Have questions about your preparation or an upcoming test? Need help modifying the Study Plan to meet your unique needs? No problem. Just book a Skype meeting with Brent to discuss these and any other questions you may have.

- Video Course
- Video Course Overview
- General GMAT Strategies - 7 videos (free)
- Data Sufficiency - 16 videos (free)
- Arithmetic - 38 videos
- Powers and Roots - 36 videos
- Algebra and Equation Solving - 73 videos
- Word Problems - 48 videos
- Geometry - 42 videos
- Integer Properties - 38 videos
- Statistics - 20 videos
- Counting - 27 videos
- Probability - 23 videos
- Analytical Writing Assessment - 5 videos (free)
- Reading Comprehension - 10 videos (free)
- Critical Reasoning - 38 videos
- Sentence Correction - 70 videos
- Integrated Reasoning - 17 videos

- Study Guide
- Your Instructor
- Office Hours
- Extras
- Prices

## Comment on

Red or Green Ball## thanks for this video

## Can anyone please sugest why

## We need not assume that the

We need not assume that the box contains only red and green balls,

Instead, we are applying the fact that a probability can never exceed 1. In the given information we're told that P(selecting a green ball) = 0.6

Then statement 1 tells us that P(selecting a red ball) = a value that's greater than or equal to 0.4

Since P(selecting a green ball OR red ball) = P(selecting a green ball) + P(selecting a red ball)

= 0.6 + (a probability that's greater than or equal to 0.4)

Since this sum cannot exceed 1, we can conclude that P(selecting a red ball) = 0.4

This means that P(selecting a green ball OR red ball) = 1

In other words, we a GUARANTEED to select a green or red ball. So, we can conclude that the box contains ONLY red and green balls.

So, we aren't ASSUMING that the box contains only red and green balls; we're CONCLUDING that the box contains ONLY red and green balls.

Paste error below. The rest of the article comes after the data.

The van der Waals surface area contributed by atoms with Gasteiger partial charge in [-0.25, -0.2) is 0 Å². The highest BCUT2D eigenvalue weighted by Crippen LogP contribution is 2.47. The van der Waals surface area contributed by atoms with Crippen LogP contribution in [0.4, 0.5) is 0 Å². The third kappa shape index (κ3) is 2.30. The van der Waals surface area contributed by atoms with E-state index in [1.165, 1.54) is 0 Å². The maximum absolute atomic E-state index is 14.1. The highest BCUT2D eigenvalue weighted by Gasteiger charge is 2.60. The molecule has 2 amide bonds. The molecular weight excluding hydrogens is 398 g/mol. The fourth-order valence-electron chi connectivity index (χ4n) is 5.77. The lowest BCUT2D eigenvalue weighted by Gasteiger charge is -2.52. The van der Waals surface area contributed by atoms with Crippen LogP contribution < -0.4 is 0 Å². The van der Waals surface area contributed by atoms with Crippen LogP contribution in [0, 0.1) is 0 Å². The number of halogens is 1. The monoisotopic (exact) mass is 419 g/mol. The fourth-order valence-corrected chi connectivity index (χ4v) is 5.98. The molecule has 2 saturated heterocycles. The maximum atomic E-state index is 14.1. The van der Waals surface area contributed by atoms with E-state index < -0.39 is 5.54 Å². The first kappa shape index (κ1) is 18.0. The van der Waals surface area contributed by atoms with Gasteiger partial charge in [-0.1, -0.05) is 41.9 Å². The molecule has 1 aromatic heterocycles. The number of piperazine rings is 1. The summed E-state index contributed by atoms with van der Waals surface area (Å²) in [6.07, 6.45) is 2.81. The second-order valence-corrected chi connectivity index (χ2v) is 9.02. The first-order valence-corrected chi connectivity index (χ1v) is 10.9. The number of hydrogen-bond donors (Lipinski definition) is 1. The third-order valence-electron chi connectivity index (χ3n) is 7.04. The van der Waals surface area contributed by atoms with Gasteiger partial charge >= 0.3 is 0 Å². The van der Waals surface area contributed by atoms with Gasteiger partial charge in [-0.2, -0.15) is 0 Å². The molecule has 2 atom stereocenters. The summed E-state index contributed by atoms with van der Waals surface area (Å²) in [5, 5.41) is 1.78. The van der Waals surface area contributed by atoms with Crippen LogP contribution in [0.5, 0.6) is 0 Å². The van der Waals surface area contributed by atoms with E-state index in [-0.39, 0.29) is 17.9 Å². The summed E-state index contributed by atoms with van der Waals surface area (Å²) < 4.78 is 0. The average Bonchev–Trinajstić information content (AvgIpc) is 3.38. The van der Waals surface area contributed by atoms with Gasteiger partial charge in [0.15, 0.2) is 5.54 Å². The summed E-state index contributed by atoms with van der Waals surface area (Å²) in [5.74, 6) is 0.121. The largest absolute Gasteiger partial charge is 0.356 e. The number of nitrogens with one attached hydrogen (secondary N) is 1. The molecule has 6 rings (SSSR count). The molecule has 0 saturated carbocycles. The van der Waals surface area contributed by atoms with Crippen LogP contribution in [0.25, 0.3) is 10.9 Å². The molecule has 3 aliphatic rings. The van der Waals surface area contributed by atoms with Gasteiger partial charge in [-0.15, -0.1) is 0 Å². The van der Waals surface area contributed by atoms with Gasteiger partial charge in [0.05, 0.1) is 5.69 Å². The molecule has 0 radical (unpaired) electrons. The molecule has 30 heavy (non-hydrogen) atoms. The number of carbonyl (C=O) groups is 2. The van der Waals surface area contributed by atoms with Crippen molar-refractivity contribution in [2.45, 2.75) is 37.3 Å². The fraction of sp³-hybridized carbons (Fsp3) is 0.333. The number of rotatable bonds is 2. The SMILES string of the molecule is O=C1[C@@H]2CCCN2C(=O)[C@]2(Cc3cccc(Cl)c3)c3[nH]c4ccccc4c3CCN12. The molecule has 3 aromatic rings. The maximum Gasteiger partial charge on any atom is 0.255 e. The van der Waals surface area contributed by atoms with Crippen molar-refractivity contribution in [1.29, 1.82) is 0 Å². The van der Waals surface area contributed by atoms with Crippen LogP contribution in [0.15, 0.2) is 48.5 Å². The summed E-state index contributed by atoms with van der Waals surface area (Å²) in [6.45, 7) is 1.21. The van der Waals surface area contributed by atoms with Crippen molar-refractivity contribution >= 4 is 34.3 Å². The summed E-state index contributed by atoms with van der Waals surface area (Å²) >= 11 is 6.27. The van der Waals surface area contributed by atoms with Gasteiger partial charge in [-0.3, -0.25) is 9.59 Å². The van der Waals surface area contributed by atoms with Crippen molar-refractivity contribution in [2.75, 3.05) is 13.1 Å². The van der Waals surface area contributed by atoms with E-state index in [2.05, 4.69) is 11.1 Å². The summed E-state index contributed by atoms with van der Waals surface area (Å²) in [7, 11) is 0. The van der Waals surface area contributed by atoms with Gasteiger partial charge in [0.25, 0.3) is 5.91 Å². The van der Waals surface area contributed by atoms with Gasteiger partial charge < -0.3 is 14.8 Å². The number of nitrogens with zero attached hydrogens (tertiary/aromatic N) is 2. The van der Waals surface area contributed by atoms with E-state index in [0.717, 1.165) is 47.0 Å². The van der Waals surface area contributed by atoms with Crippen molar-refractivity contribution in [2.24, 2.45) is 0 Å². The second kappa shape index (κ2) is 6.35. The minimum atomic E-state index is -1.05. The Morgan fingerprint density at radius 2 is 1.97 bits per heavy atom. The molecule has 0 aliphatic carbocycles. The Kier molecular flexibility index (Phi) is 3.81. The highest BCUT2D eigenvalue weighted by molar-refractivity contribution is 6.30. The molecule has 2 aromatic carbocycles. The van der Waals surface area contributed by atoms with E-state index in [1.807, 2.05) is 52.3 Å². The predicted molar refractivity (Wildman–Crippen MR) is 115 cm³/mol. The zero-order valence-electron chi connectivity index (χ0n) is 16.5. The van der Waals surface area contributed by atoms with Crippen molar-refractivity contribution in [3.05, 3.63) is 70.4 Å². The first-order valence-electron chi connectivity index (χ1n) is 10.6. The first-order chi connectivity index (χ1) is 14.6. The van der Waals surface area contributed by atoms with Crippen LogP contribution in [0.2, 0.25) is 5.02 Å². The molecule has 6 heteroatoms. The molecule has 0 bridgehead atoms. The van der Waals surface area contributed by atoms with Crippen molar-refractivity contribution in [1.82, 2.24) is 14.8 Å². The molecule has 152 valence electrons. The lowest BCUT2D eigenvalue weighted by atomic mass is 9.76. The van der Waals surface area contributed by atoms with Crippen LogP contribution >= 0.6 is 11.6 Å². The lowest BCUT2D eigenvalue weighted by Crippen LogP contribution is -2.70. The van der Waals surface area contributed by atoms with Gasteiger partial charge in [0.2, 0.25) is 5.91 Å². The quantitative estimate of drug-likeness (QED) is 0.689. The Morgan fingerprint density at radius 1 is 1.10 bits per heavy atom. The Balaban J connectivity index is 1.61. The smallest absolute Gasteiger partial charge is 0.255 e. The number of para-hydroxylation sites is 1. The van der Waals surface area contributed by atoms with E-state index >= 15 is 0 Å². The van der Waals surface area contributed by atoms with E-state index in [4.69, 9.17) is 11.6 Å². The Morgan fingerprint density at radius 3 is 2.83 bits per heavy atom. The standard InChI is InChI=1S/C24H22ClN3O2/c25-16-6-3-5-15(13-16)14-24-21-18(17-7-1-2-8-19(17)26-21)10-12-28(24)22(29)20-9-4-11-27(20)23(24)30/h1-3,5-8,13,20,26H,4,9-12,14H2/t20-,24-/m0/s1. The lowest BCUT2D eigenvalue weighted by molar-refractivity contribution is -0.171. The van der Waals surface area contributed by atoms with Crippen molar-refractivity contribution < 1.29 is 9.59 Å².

## I really got confused between

## You might want to review the

You might want to review the video on mutually exclusive events: https://www.gmatprepnow.com/module/gmat-probability/video/746

That should help.

## I used to think whenever a

Is this a special case for probability?

Please kindly clarify

Ademini

## Statement 1 yields more than

Statement 1 yields more than one possible value for P(R), however only one solution is valid.

Consider this analogous question:

Gwen owns Q rabbits. What is the value of Q

(1) Q² = 25

(2) some other fact

STATEMENT 1: When we solve the equation Q² = 25, we find that EITHER Q = 5 OR Q = -5

Since we have two possible values for Q, does this mean statement 1 is insufficient?

No. The solution Q = -5 is invalid, since one cannot own -5 rabbits.

So, statement 1 is sufficient.

Likewise, in the video question, P(R) cannot be greater than greater than 0.4. So, it must be the case that P(r) = 0.4, which means statement 1 is sufficient.

Does that help?

Cheers,

Brent

## so, we are not taking the 2nd

So answers will vary?

## That's correct.

That's correct.

## Hi Brent,

Could you please explain why statement two is insufficient?

Many thanks

## I'm happy to help.

I'm happy to help.

For statement 2, consider these two conflicting cases:

CASE A: There are 6 green balls, 0 red balls and 4 white balls.

Notice that P(green) = 6/10 = 0.6 [satisfies given info]

And P(white) = 4/10 = 0.4 [satisfies given info]

In this case, the answer to the target question is "P(red or green) = 6/10"

CASE B: There are 6 green balls, 1 red ball and 3 white balls.

Notice that P(green) = 6/10 = 0.6 [satisfies given info]

And P(white) = 3/10 = 0.3 [satisfies given info]

In this case, the answer to the target question is "P(red or green) = 7/10"

Since we cannot answer the target question with certainty, statement 1 is not sufficient.

Does that help?

Cheers,

Brent

## Add a comment